Raptors coach Dwane Casey was about to use the word “atrocious” to describe something about his team. He stopped himself and pivoted into giving credit to the Orlando Magic. “They made some tough shots,” Casey said, “they made some good shots.” There were more words, but everything could be summed up in Casey’s exit: he scrunched the box score up in his hand and strode off. The Raptors lost to the Magic 114-113, in yet another close game that wasn’t all that close.
The game didn’t start this way. The Raptors looked sharp in the first quarter, with their fully functioning starting lineup and productive bench. Kyle Lowry led the way, of course, but DeMar DeRozan also made his return to the roster. Late in the first, Lucas Nogueira and Pascal Siakam came in (along with Cory Joseph) and the team didn’t miss a beat. Toronto was up 36-27 then, and were cruising along into the second as they pumped the score up to 49-39. Now, let’s stop here. Jonas Valanciunas has just made his second free throw. There is 6:10 to go in the half. Things are good.
Except, what’s this? The Orlando Magic, led by D.J. Augustin of all people (he finished with 21 points on 7-of-10 shooting), somehow went on a 19-0 run late in the second quarter. (It was a 21-2 run to finish the half.) It wasn’t only former Raptor Augustin though; Nikola Vucevic (25 points, 10 rebounds, on 9-of-17 shooting) went off, Elfrid Payton (11 points, 10 assists) could not be contained, Serge Ibaka (12 points, 7 rebounds) chipped in as well. By the end of the frame, the Raptors were looking at a 9-point deficit. Yowza.
As is the Raptors way, they made things interesting. Terrence Ross had 17 points off the bench (including 4-of-7 on threes). He also helped out with three steals and a timely and-1 late in the game that he finished through contact. DeRozan’s first game back after spraining his ankle was good (not great), but he had 22 points, 7 rebounds, 6 assists, and he went 10-of-11 from the free throw line. (Just don’t say anything about his 6-of-18 from the field — or his defense.) And naturally, Lowry laboured. He had 33 points (9-of-18 from the field, 6-of-9 from three), 8 assists, and 5 rebounds. Lowry’s game wasn’t perfect — because none of the Raptors were — but this game isn’t even close without his late 3s. After another spirited Raptors run late it felt like there was a chance. But we know how that usually goes.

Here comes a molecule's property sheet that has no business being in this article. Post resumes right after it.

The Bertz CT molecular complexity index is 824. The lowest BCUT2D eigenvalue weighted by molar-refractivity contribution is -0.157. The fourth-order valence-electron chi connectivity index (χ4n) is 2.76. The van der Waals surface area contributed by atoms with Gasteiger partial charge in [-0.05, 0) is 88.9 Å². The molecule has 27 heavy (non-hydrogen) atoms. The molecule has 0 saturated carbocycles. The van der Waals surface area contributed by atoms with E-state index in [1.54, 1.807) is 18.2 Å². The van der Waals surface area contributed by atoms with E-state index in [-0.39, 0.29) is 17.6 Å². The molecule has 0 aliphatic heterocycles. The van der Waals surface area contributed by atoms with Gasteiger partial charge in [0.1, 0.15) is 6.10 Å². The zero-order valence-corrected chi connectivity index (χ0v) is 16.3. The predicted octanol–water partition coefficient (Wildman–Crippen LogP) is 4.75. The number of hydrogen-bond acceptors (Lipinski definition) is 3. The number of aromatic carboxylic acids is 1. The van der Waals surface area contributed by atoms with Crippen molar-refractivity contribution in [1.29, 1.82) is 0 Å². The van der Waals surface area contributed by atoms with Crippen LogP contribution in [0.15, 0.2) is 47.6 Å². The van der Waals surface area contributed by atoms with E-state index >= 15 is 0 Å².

The rest of the team were varying degrees of disaster. Valanciunas (12 points, 9 rebounds) followed up a strong first quarter with largely invisible play. Bebe picked up five ticky-tack fouls and had to take a seat. DeMarre Carroll is... I’m not even sure anymore. Norman Powell should have gotten more minutes, but his game didn’t exactly pop for the 13 minutes he was out there. (Meanwhile, Cory Joseph and Jared Sullinger? Hoo boy.)
We will continue to say not to panic. There are still the components here of a good team. Lowry and DeRozan are all-stars for a reason. The team has faced challenges and rose to met them in the past. But, just between you and me and the internet, I’m a tad worried. When the Raptors’ offense is clicking it feels like the sky is the limit — no shot is bad, every lane is open, there is no wrong move. But the defense continues to be extremely shaky, prone to giving up monster games from likely and unlikely sources. You can shrug your shoulders at Marc Gasol dropping 40, but masterpiece performance from D.J. Augustin? A late surge from Jeff Green? This should not be.
The wait between the end of the game and the appearance from Casey was telling. Usually he’s out promptly to address the media, win or lose. The man is a pro. But there’s no way he’s not upset right now. “It’s everybody, and that’s what I told the team,” said Casey. “Everybody is involved. Me, put me and the whole group in the room, we’re all accountable for this atrocious—”
That’s where Casey stopped. But where do these Raptors’ struggles end?